walkitout (walkitout) wrote,

Should the Audible Royalty Cut Cause Fear of Amazon by Indie Publishers?

Earlier this year, Audible/ACX (the self published audio book platform) changed their royalty structure.


"Up until now, Amazon was offering an escalating rate of 50%-90% on ACX titles sold exclusively; now it is dropping the rate to a non-escalating 40%. (ACX audbiobooks distributed non-exclusively are dropping to a non-escalating rate of 25%.)" Amazon paired this rate change with an increase in their "bounty" program. At the time, this change was met with a lot of negative response, which honestly confused the hell out of me because as near as I could tell, this was a relatively new service (started 2011) not just for Audible/Amazon, but for audiobooks anywhere. Even more fab, ACX titles show up on iTunes, not just Amazon.

When something is new, like _really_ new, it is often not at all obvious how to price it. And even if you do know how you want to price it, you might have a teaser for the first while in order to reach critical mass of participation, and then raise prices. That royalty change was a big shrug to me, however, I have no pony in that.

What is more interesting to me is the way this royalty change has entered the Amazon is Evil discussion, in much the same way that the clawback of the illegal edition of _1984_ did. In both cases, people use these solitary incidents and all their In Real Life details -- but they scrub off the details, act like there are a Ton of Examples Just Like This and Everyone Knows It and then try to convince people it's a trend, and they should fear Amazon, who will take their books away because they don't really own them, or will drastically reduce royalty rates for self-pubbers, or whatever.

Anyone who digs around in the _1984_ incident knows that this was NOT a pattern, the book should never have been for sale in the first place, and people who lost their highlights and notes had them restored. We may have to wait a while to find out whether the current ACX royalty structure is stable or not.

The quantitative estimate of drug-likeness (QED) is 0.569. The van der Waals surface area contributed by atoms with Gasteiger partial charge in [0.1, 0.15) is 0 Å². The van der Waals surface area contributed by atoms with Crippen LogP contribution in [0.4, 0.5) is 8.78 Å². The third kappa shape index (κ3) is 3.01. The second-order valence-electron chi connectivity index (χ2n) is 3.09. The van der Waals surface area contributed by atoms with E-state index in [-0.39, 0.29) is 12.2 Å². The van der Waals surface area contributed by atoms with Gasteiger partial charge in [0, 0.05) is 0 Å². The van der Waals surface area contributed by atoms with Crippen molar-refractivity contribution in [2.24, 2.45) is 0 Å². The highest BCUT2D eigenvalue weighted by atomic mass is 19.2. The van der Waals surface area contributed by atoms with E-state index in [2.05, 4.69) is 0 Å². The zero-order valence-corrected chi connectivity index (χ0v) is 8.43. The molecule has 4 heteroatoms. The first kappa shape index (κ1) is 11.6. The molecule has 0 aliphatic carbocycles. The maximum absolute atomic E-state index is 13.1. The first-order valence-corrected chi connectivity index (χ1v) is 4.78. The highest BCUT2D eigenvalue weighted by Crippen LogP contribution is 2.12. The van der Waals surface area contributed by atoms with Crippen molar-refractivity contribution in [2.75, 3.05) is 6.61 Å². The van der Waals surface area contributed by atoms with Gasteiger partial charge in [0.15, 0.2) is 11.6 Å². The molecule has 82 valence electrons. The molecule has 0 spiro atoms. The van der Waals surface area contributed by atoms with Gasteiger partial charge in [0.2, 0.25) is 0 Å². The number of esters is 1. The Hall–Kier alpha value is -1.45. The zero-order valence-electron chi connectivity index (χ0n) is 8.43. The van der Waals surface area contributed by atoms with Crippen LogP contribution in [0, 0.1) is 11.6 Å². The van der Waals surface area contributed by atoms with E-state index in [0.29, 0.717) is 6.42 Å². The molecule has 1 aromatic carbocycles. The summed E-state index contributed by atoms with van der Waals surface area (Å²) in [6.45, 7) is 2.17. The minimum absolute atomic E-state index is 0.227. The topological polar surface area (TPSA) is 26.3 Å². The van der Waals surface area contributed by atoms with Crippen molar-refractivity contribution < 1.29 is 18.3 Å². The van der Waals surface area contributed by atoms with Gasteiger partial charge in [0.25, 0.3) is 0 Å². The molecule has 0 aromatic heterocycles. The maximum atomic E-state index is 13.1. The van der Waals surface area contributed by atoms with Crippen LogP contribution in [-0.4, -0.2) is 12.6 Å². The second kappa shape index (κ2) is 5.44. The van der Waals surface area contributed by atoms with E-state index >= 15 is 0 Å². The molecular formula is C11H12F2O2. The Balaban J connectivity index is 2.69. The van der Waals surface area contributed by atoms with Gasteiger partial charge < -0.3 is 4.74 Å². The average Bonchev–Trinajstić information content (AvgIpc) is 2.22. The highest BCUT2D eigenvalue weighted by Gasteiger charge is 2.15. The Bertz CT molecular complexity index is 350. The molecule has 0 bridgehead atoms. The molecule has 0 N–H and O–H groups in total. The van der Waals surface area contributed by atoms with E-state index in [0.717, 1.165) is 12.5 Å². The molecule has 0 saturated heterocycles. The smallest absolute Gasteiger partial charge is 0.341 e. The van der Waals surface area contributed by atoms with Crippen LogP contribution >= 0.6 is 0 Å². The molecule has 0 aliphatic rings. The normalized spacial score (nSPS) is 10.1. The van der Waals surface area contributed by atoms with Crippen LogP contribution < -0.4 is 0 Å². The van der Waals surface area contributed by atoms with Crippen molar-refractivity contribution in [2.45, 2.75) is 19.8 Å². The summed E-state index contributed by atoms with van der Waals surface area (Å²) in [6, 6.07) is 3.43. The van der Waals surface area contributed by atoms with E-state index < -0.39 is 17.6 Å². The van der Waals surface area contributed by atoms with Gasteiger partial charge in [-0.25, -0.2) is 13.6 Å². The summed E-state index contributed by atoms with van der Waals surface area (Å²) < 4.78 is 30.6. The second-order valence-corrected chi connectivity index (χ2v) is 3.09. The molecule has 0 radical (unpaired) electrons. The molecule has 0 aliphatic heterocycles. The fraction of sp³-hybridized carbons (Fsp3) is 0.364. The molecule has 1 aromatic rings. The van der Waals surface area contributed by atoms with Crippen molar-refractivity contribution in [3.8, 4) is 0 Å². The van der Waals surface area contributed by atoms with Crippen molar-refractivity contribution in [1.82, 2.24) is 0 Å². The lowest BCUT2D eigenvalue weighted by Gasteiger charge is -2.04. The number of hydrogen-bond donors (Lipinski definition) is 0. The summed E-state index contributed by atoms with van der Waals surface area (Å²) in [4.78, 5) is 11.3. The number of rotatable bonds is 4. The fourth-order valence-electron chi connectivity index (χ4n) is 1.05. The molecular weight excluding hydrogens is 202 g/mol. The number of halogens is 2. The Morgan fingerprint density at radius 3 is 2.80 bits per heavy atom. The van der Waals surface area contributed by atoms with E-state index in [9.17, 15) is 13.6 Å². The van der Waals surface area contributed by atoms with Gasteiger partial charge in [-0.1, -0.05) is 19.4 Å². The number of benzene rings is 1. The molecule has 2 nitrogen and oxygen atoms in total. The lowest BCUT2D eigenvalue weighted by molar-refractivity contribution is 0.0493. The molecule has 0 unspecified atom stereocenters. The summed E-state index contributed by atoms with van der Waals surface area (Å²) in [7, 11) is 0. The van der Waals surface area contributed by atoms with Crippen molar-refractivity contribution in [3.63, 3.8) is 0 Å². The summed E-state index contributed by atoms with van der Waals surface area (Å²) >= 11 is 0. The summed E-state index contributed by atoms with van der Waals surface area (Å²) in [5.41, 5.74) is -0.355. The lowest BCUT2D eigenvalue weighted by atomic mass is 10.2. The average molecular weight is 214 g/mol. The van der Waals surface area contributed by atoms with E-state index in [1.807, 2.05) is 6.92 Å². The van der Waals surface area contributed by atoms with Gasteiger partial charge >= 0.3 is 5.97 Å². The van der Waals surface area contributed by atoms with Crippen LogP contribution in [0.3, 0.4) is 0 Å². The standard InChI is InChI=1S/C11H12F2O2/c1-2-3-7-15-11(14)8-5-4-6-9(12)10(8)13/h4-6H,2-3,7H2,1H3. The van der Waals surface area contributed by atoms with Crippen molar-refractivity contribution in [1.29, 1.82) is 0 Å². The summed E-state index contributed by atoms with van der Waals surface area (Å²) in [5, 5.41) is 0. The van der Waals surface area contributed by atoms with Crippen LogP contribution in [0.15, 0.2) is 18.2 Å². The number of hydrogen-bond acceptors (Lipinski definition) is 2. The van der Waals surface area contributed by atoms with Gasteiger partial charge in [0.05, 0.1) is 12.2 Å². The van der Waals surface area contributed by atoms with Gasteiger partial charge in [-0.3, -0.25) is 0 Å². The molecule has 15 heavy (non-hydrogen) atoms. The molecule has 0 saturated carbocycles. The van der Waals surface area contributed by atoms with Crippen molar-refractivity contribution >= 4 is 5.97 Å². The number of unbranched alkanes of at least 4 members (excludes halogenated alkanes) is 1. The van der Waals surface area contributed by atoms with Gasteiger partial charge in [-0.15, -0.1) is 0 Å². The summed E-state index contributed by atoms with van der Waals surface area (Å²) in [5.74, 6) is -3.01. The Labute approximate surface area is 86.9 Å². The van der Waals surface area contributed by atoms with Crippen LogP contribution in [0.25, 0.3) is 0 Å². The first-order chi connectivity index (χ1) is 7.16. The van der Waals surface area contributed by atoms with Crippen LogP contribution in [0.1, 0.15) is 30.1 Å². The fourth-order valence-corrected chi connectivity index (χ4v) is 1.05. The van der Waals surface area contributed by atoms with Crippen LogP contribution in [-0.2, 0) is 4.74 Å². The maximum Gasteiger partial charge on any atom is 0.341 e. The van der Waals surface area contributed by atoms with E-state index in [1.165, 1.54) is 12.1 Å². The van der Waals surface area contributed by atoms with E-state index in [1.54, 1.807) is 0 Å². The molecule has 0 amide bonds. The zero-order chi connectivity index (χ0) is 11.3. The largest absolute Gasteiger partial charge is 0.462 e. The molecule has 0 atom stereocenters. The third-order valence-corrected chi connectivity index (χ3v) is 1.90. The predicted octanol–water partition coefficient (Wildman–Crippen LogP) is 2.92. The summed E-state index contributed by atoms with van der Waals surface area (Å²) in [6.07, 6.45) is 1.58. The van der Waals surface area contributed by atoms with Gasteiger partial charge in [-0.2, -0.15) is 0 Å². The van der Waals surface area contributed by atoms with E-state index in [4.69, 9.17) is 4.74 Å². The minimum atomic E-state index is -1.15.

It would be nice if someone else offered a platform like ACX to people who want to publish audiobooks. The fact that we see few entrants in this field suggests that probably at existing royalties, no one who might want to enter the field thinks they can make money at it. That, in turn, suggests that if ACX were to drop the royalties still further, at least some of those people might decide that this thing could make them some money, and they might enter the field. Amazon has a history of reducing margin whenever new entrants appear (c.f. AWS -- every time people in the cloud field get excited and think they can beat AWS on service and cost, AWS rates get dropped and the rest of the cloud field cries. Because that's what clouds do. Rain), to reduce the attractiveness of the business activity in question.

So, no, you shouldn't worry too much about ACX royalty rates. If they get too appalling, someone will show up to provide an alternative platform at more competitive rates. The fact that no one else is doing that is an indication that the margin is Too Damn Low.

When the Rocket Ebook was first created, there was a bunch of discussion by the Authors Guild and others about who was gonna get that juicy margin that was no longer going to be expended on shipping pallet loads of paper around. Because no way in hell were B&N, TradPub, etc. going to pass the savings along to the customer. A decade slid by, and the next thing you know, Amazon showed up and passed the savings along. "Your margin is my opportunity." When you think about how much of the German ebook pie should go to authors, publishers, distributors and retailers, remember that German publishers have everything that Traditional Publishers here in the US got slapped with a 2 year judgment for trying to get. And they are using that power in exactly the way the Price Fix 5/6 wanted to.
Tags: economics
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